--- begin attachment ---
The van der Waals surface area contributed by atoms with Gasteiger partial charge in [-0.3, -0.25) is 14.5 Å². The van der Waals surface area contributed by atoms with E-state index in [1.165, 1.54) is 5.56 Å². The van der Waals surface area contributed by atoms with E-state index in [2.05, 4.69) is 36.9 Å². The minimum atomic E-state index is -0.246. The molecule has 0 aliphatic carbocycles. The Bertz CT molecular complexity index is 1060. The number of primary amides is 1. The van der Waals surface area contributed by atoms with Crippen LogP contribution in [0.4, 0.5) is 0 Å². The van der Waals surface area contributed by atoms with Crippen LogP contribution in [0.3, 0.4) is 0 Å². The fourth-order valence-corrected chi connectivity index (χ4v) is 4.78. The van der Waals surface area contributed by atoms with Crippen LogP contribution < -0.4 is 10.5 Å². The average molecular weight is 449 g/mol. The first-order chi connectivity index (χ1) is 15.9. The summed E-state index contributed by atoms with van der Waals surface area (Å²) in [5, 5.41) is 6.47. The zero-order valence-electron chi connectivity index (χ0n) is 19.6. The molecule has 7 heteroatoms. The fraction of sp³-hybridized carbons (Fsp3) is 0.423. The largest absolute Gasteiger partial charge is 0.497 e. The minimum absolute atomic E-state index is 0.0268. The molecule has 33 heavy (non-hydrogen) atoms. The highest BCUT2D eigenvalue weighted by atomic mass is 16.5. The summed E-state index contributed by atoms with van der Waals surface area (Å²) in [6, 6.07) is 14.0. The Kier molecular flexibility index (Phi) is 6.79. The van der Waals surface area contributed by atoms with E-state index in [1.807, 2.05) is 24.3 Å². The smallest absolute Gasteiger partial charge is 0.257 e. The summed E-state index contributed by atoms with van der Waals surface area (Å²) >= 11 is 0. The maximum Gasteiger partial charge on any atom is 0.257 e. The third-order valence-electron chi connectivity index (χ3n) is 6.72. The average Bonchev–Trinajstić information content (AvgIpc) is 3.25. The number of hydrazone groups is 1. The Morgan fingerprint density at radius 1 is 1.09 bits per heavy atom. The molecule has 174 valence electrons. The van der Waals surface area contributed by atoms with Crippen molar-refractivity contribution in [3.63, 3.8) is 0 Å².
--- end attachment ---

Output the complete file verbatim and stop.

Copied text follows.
The van der Waals surface area contributed by atoms with Gasteiger partial charge in [-0.3, -0.25) is 14.5 Å². The van der Waals surface area contributed by atoms with E-state index in [1.165, 1.54) is 5.56 Å². The van der Waals surface area contributed by atoms with E-state index in [2.05, 4.69) is 36.9 Å². The minimum atomic E-state index is -0.246. The molecule has 0 aliphatic carbocycles. The Bertz CT molecular complexity index is 1060. The number of primary amides is 1. The van der Waals surface area contributed by atoms with Crippen LogP contribution in [0.4, 0.5) is 0 Å². The van der Waals surface area contributed by atoms with Crippen LogP contribution in [0.3, 0.4) is 0 Å². The fourth-order valence-corrected chi connectivity index (χ4v) is 4.78. The van der Waals surface area contributed by atoms with Crippen LogP contribution < -0.4 is 10.5 Å². The average molecular weight is 449 g/mol. The first-order chi connectivity index (χ1) is 15.9. The summed E-state index contributed by atoms with van der Waals surface area (Å²) in [5, 5.41) is 6.47. The zero-order valence-electron chi connectivity index (χ0n) is 19.6. The molecule has 7 heteroatoms. The fraction of sp³-hybridized carbons (Fsp3) is 0.423. The largest absolute Gasteiger partial charge is 0.497 e. The minimum absolute atomic E-state index is 0.0268. The molecule has 33 heavy (non-hydrogen) atoms. The highest BCUT2D eigenvalue weighted by atomic mass is 16.5. The summed E-state index contributed by atoms with van der Waals surface area (Å²) in [6, 6.07) is 14.0. The Kier molecular flexibility index (Phi) is 6.79. The van der Waals surface area contributed by atoms with E-state index in [1.807, 2.05) is 24.3 Å². The smallest absolute Gasteiger partial charge is 0.257 e. The summed E-state index contributed by atoms with van der Waals surface area (Å²) >= 11 is 0. The maximum Gasteiger partial charge on any atom is 0.257 e. The third-order valence-electron chi connectivity index (χ3n) is 6.72. The average Bonchev–Trinajstić information content (AvgIpc) is 3.25. The number of hydrazone groups is 1. The Morgan fingerprint density at radius 1 is 1.09 bits per heavy atom. The molecule has 174 valence electrons. The van der Waals surface area contributed by atoms with Crippen molar-refractivity contribution in [3.63, 3.8) is 0 Å².